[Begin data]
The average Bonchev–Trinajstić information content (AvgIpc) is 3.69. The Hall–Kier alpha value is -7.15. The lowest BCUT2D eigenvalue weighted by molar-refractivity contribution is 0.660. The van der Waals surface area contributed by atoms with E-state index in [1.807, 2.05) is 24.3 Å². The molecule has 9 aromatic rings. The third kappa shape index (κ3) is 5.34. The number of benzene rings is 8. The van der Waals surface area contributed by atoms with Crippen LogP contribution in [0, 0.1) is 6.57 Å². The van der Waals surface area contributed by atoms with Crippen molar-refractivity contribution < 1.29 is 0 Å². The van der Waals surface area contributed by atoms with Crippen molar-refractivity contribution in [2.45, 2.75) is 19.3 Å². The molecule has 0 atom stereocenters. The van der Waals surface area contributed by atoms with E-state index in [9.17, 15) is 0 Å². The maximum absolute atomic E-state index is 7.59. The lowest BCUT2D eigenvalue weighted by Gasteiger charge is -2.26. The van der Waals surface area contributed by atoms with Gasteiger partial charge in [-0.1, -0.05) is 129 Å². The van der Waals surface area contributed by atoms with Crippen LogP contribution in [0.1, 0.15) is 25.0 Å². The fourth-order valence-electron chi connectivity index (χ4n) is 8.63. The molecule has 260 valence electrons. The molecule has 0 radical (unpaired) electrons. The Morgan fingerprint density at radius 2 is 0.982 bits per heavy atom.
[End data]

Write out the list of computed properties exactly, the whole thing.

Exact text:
The average Bonchev–Trinajstić information content (AvgIpc) is 3.69. The Hall–Kier alpha value is -7.15. The lowest BCUT2D eigenvalue weighted by molar-refractivity contribution is 0.660. The van der Waals surface area contributed by atoms with E-state index in [1.807, 2.05) is 24.3 Å². The molecule has 9 aromatic rings. The third kappa shape index (κ3) is 5.34. The number of benzene rings is 8. The van der Waals surface area contributed by atoms with Crippen LogP contribution in [0, 0.1) is 6.57 Å². The van der Waals surface area contributed by atoms with Crippen molar-refractivity contribution < 1.29 is 0 Å². The van der Waals surface area contributed by atoms with Crippen molar-refractivity contribution in [2.45, 2.75) is 19.3 Å². The molecule has 0 atom stereocenters. The van der Waals surface area contributed by atoms with E-state index in [9.17, 15) is 0 Å². The maximum absolute atomic E-state index is 7.59. The lowest BCUT2D eigenvalue weighted by Gasteiger charge is -2.26. The van der Waals surface area contributed by atoms with Gasteiger partial charge in [-0.1, -0.05) is 129 Å². The van der Waals surface area contributed by atoms with Crippen LogP contribution in [0.1, 0.15) is 25.0 Å². The fourth-order valence-electron chi connectivity index (χ4n) is 8.63. The molecule has 260 valence electrons. The molecule has 0 radical (unpaired) electrons. The Morgan fingerprint density at radius 2 is 0.982 bits per heavy atom.